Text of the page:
The issue of ownership, control, use and exploitation of oil, gas, mineral and fisheries resources in the South China Sea has emerged as a major dispute between China and several ASEAN countries like Vietnam, Philippines, Brunei and Malaysia. This is an issue that has divided ASEAN down the middle. There is no unanimity amongst them on how to deal with China on this issue. India is concerned because more than 40 percent of its trade passes through the South China Sea. It is also interested in harnessing fossil fuel resources in the region for meeting its energy needs. ONGC Videsh Limited (OVL) entered into an agreement with Vietnam to prospect in oil blocks 127 and 128 off the Paracel islands which fall within the Exclusive Economic Zone of Vietnam. In all recent discussions in regional and international fora, India and several other countries have supported freedom of navigation, ensuring maritime security, expeditious resolution of disputes according to provisions of international law, viz., the UN Convention on the Law of the Seas 1982, developing a Code of Conduct, and settlement of disputes through dialogue and peaceful means.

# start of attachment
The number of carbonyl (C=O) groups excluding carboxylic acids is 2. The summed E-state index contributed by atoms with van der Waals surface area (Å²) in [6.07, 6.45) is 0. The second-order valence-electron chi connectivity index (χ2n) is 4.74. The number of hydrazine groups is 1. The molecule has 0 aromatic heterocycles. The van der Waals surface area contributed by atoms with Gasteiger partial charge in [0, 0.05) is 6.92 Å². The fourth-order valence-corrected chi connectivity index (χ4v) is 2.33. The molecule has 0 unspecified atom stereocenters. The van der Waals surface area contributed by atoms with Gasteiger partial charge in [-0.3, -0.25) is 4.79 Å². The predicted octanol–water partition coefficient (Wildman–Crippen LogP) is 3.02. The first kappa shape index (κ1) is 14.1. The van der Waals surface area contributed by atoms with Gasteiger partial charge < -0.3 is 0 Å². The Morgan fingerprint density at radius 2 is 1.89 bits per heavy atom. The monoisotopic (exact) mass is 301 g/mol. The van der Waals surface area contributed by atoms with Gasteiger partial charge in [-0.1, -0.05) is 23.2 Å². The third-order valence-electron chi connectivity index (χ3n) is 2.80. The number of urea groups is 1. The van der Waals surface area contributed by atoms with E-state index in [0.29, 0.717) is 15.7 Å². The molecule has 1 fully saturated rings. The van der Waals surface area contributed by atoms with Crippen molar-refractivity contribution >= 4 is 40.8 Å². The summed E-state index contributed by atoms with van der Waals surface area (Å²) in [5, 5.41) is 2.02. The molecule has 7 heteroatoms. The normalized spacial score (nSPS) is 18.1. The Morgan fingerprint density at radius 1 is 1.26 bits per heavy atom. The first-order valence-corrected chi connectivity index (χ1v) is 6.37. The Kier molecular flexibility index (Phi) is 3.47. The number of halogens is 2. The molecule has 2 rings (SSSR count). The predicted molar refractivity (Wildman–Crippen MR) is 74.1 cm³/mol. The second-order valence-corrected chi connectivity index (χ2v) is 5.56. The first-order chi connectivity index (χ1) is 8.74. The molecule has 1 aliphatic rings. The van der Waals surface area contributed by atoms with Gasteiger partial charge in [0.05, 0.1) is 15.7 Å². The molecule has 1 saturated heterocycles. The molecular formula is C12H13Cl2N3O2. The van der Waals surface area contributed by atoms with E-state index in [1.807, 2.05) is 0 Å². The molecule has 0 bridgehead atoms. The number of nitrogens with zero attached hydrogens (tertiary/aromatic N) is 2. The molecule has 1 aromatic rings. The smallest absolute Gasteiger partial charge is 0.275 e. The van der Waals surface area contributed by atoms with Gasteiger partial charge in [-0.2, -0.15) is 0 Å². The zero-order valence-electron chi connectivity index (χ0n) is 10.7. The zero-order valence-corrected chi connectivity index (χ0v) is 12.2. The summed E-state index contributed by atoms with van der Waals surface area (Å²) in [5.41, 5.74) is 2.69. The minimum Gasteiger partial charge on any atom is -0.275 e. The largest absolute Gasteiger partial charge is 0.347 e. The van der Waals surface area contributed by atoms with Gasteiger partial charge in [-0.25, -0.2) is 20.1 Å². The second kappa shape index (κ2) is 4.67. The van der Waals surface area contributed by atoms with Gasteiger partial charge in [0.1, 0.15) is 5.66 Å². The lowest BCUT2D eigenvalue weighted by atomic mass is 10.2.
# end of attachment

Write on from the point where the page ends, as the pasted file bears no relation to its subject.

China’s increasing intemperance and intractability over the last many years has added to the anxieties and concerns of countries in South East Asia and beyond. They want India to play a more active countervailing role in the region. This interest and desire on the part of these countries meshes flawlessly with the efforts by India to pro-actively reach out to countries of the region for mutually beneficial engagements.

Hence, we can say that promotion of India’s geostrategic interests in the Indo-Pacific region depend on India’s bilateral and multilateral or regional engagements with the countries in the region. It is hence essential to strengthen collaboration with ASEAN as an organization as well as with individual Southeast Asian countries.